Let me explain. Recently, Jamie Oliver approached me and asked if I’d be interested in teaching at his Dream School – a “school” staffed by celebrities and well-known experts in their field. They would try to turn around the education of a group of 16 to 18-year-olds who had resisted every attempt to be educated in the past, all in front a the cameras. Rolf Harris would teach art, Daley Thompson would tackle sports, drama lessons were to be led by Simon Callow, and I was to take the history class. Guest assistants would include Cherie Blair and the photographer Rankin.

The first thought that came to mind was that this sounded rather like “Strictly Come Teaching”. The second was that the task in hand was going to be very hard going.

All the young people had failed, for various reasons, to obtain five GCSEs at A* to C grade – some had experienced personal or health difficulties during their schooling, while others had spent time excluded from school for short periods.

You have to remember that these children – and they are children, despite what they themselves might believe – find it difficult to control their emotions. As I was to find, they are easily distracted and the smallest thing can make them fly off the handle. The violence that can be witnessed on our streets is also to be found bubbling under the surface in the classroom. An aggressive emotional incontinence pervades inside the school gate.

No wonder, then, that I felt this particular mission of Jamie’s would probably fail. But I was also aware that the fundamentals behind his Dream School were inspiring.

I am passionately committed to state education. I went to a progressive primary school in Kendal, followed by a boys’ grammar school and then Cambridge. Back then, two thirds of the students were from state schools. It is more or less the opposite case now, which is testimony to the crisis inflicted on state education, which this TV programme aimed to address.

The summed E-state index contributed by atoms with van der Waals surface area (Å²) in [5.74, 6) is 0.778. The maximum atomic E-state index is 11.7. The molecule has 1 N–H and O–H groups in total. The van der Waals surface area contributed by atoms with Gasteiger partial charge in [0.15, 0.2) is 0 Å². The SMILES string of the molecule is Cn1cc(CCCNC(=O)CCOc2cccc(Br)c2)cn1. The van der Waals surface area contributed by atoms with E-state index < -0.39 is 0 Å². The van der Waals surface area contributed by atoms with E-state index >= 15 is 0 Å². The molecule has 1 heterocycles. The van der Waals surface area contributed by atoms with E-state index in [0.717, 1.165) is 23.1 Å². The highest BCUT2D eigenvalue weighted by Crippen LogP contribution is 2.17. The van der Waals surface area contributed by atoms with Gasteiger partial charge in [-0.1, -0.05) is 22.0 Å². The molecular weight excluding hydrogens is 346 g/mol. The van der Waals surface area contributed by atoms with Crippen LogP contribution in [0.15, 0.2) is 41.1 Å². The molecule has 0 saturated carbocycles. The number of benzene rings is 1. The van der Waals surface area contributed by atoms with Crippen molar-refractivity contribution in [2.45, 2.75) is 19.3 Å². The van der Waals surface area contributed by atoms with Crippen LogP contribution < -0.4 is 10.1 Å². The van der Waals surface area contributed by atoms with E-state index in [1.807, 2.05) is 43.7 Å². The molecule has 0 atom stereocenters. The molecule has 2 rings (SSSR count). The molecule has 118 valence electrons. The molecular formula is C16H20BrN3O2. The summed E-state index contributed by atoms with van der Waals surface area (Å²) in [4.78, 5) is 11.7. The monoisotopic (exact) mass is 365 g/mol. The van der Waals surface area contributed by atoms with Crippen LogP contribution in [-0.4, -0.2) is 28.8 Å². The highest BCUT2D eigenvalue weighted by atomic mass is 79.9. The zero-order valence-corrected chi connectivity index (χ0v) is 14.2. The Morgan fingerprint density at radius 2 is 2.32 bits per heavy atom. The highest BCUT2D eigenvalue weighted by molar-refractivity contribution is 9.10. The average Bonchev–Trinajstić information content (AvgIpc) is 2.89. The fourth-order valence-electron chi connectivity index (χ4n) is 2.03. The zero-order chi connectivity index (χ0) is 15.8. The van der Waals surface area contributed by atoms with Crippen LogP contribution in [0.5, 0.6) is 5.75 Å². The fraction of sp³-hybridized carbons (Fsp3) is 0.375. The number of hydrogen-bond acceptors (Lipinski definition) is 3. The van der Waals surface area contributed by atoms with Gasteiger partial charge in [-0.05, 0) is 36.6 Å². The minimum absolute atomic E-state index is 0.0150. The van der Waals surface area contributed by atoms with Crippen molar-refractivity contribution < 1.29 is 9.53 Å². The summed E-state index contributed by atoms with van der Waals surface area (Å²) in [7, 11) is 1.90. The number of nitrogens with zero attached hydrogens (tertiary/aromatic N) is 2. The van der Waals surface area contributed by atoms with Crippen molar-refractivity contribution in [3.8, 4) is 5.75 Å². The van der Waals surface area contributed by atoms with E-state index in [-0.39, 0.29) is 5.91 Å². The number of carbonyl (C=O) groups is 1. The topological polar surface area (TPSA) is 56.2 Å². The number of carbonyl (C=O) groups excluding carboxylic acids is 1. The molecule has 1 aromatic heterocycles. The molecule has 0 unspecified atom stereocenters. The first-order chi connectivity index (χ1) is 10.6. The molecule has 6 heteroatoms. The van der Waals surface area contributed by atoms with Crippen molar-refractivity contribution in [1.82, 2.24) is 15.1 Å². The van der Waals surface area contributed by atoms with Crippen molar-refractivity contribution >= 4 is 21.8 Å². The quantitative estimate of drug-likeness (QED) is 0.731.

I decided to let my heart rule. I’ve long had a high opinion of Jamie. I first met him back in 2001 at an awards ceremony where we had both won book prizes. I have to confess I did not behave well towards him. I was snobby and I couldn’t understand why a cook was getting a book prize. But Jamie went out of his way to be nice – and that impressed me. He still does. His heart is most certainly in the right place.

And so I prepared my lessons carefully. I wanted to show the class how the historical concept of honour and dying for one’s country had changed. But my first lesson was, if I am honest, a catastrophe. I decided to use props in the form of the Anglo-Saxon Hoard, which was found in the Midlands last year, to teach the class about the old aristocratic society and how the upper classes decked themselves in jewels to illustrate their status. The only problem was that we had to transport it from Birmingham to London. Sure enough, it got stuck on the M6. The students were forced to wait for two-and-a-half hours. By the time the lesson started, they were bored, irritated and edgy.

This is perhaps understandable. But what surprised me was the utter lack of discipline in the school. The Dream School’s head teacher was the award-winning John D’Abbro, whose New Rush Hall educational organisation specialises in working with children with behavioural and emotional difficulties. D’Abbro treated the institution rather like a caring machine, rather than an educational one.

My students felt they could do what they wanted. They shouted, gossiped and sent texts to friends. The noise was quite extraordinary. It was bedlam – like the Lord of the Flies. I am not normally scared by anything, but even I was sweating. It was an appalling experience and it gives you a sense of why things have gone so wrong in state education.